Expert comment: $1.9 billion Stolen in Crypto Hacks

Blockchain, Crime, Investing, News, Opinion | August 18, 2022 By:

This week, blockchain analysis firm Chainalysis revealed in its latest report that $1.9 billion has been stolen in crypto hacks in the first seven months of this year.

Even though top cryptocurrencies saw a sharp decline in value in the first half of this year, there has been a surge. The report blamed hacks on decentralized finance (DeFi) protocols for a large portion of the increase.

Some of the biggest crypto hacks of 2022 were on DeFi protocols, including the $625 million hack of video game Axie Infinity’s Ronin network in March. Since then, some of these thefts, notably the Axie incident, have been linked to North Korean hackers.

Chainalysis warns that the increase in crypto thefts shows no sign of letting up despite the drop in the crypto market. “As long as crypto assets held in DeFi protocol pools and other services have value and are vulnerable, bad actors will try to steal them,” according to the report.

The below comment is from Alan Vey, Founder, and Chairman of layer-2 blockchain protocol Aventus, detailing why developers are falling victim to hackers.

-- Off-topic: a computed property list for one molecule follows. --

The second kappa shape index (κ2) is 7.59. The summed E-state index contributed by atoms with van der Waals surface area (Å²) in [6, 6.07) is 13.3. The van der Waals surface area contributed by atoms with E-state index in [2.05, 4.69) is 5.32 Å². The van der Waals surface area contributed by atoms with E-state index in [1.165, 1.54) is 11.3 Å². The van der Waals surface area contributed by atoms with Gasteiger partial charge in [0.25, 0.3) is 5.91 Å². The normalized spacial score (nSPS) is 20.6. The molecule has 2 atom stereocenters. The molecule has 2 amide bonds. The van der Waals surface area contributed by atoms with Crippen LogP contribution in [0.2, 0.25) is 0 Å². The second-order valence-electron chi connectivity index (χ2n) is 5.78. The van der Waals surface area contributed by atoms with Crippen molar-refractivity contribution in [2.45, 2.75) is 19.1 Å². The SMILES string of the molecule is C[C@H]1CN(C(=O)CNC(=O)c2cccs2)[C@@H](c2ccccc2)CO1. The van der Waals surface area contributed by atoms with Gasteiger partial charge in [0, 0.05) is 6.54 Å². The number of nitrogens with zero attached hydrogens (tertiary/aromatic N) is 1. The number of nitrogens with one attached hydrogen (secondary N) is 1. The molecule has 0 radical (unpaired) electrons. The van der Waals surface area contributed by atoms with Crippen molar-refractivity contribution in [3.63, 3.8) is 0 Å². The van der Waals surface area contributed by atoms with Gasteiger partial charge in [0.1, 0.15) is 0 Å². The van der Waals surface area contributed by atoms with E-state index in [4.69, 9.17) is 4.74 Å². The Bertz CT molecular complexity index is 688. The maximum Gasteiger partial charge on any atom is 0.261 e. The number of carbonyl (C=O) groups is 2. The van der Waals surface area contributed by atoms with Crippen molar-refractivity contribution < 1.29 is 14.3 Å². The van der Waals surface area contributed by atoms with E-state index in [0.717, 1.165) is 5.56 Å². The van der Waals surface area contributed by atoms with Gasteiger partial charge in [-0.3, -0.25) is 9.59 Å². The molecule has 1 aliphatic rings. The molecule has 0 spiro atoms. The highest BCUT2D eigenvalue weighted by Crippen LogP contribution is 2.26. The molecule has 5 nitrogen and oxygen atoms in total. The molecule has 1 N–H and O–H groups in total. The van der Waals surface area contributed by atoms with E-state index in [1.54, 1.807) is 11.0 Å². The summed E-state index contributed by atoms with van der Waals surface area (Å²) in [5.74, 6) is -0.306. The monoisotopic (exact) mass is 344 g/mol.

“Given the numerous high-profile instances of blockchain attacks in 2022, it comes as no surprise $1.9 billion worth of cryptocurrency has been stolen. The industry is still in its infant stages and evolving at a rapid speed, but as technology quickly evolves, so do cybercriminal tactics ready to pounce on any weak links.

Many of these hacks can be attributed partly to human or coding errors, but it’s equally important to note the lack of proper procedures – including, but not limited to, penetration testing – being followed when building these projects.

Let’s look at the Nomad hack as one recent significant example: put simply, a vulnerability in the Nomad bridge was exploited by hackers, allowing them to freely ‘print’ virtual money from other users’ accounts – so although when users check their accounts the balance is seemingly still there, the bank doesn’t have the ability to honor that balance. Think of it like a vault of gold in a bank. Your balance is simply a representation of that gold. If someone robs that vault and you go to retrieve your gold, it’s no longer there – even if your balance says it is.

Ultimately, there will always be an inherent vulnerability associated with these bridges, because two different blockchain systems are talking to each other without the same means of consensus.

With alternative architectures for bridging, such as Polkadot’s parachain ecosystem, for example, this problem doesn’t occur. In fact, it cannot occur because every chain fundamentally relies on the same consensus.”